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BOULDER, Colo. –

Boulder County groups that serve the homeless and hungry are seeing double-digit increases in the number of clients this year, according to a report released Thursday by a University of Colorado student group.

CoPirg’s campaign “Students Against Hunger and Homelessness,” as a result, urges students to donate to food banks, volunteer at local shelters and consider jobs in the nonprofit field. Forty-thousand people are living in poverty in Boulder and Broomfield counties, which is enough people to fill up Folsom Field, according to the report.

Community Food Share distributed 5.3 million meals in 2008, compared to 4.5 million meals the year before. The food bank is distributing 20 percent more food than this time last year. Similarly, Meals on Wheels in Boulder, which delivers food to elderly and disabled, has seen a 16 percent increase in clients.

The Salvation Army’s Boulder branch helps 15 to 20 clients a month with rent and utility payments and is providing about 250 clothing vouchers this year, about double last year’s numbers.

And the Boulder Carriage House — which serves lunches and dinners to Boulder’s homeless and working poor — said requests for food and shelter have increased since last year. The group is serving 130 people daily for lunch and 100 for dinner. At its overflow “Emergency Warming Center,” there is an average of 25 clients, compared to a dozen last year.

Jim Budd, a former client, is launching another nonprofit to provide more shelter beds to meet the demand in Boulder.

Leanne Eckelberg, author of the report, said the intent of the campaign is to highlight the needs of those in Boulder as the economic downturn translates to more people needing food and shelter. She said students are in a good position to volunteer because there are campus internship programs and professors who are experts on social problems.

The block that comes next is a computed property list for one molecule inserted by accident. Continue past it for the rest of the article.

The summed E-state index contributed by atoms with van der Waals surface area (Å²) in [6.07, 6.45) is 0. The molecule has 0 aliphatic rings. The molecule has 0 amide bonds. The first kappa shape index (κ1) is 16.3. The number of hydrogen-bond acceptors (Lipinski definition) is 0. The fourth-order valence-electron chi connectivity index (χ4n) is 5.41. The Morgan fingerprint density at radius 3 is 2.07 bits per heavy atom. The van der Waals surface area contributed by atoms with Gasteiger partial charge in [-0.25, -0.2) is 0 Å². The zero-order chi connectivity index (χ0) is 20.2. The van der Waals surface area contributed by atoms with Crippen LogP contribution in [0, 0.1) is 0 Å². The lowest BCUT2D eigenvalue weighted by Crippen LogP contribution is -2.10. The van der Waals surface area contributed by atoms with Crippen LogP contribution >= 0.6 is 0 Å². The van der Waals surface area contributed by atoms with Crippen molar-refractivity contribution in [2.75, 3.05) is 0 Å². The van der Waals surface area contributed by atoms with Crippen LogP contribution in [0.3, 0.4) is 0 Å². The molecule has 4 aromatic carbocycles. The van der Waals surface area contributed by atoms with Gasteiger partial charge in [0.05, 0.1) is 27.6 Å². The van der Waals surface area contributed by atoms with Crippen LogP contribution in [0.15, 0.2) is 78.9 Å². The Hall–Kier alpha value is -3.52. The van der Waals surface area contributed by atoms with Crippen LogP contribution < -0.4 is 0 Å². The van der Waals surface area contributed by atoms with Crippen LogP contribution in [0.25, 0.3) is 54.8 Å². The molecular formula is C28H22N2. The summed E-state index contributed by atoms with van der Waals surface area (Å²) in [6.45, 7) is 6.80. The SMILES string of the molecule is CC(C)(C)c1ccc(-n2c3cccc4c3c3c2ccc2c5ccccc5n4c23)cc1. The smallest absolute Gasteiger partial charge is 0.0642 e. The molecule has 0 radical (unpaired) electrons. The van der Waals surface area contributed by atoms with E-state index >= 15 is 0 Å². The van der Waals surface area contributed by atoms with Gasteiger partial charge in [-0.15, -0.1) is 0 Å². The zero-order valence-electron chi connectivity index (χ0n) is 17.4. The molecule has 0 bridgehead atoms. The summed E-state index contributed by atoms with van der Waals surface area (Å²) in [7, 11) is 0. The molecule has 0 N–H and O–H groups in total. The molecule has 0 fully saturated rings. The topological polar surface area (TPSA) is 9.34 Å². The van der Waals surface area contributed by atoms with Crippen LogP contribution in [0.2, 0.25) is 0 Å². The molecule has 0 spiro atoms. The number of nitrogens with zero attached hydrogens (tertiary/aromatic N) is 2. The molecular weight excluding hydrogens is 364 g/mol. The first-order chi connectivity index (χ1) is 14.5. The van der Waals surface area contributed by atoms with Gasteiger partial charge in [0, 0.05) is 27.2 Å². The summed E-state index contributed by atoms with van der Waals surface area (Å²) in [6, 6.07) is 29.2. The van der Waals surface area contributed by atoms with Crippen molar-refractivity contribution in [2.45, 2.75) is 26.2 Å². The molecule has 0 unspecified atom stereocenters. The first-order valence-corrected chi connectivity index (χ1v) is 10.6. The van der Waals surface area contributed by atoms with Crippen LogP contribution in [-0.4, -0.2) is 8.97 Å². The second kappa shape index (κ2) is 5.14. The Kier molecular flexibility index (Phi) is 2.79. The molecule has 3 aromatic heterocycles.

Archived comments

The more services and charityies you add to Boulder County, the more people will flock here for hand-outs.

You can’t win, demand will always increase, and our city already has a psychotic transient beggar for each corner.

How many girls need to get raped by bums before Boulder responds like Madison Wisconsin?


3/19/2009 7:03:28 PM

This is just the beginning; soon tent cities will be popping up.

Get ready for the big Depression..


3/19/2009 8:27:11 PM

The days of the open hand. We’re about 1/3 to 1/2 way through the downturn.

Get rid of the illegals and their kids in the boulder housing and you’d have a lot more room. Send them to mexico and let their country pick up the tab.


3/20/2009 2:00:14 AM

Really, a tent city for Boulder’s homeless people as a stopgap measure is not a bad idea — North Boulder Park seems like an ideal location.

Of course, proper sanitary facilities would have to be provided; one sees portable toilets at every construction site, so a few more shouldn’t be a big concern.

The advantage from a policing standpoint is having so many of the homeless together, making it easier to keep an eye on the minority who are miscreants.

It bemuses Brinkley that this topic always elicits comments from the xenophobes — I challenge them to show me a single homeless man, woman, or child here and now who is an illegal alien! (Likely to be a few illegal aliens from European countries in the Boulder peloton, however).

The undocumented workers are working, and not part of Boulder’s homeless community in the experience of this homeless commentator, and this is also the case in other cities where Brinkley has lived and worked in recent years.


3/20/2009 10:20:17 AM

I’d like to see a town park where we allow camping.


3/20/2009 3:15:15 PM

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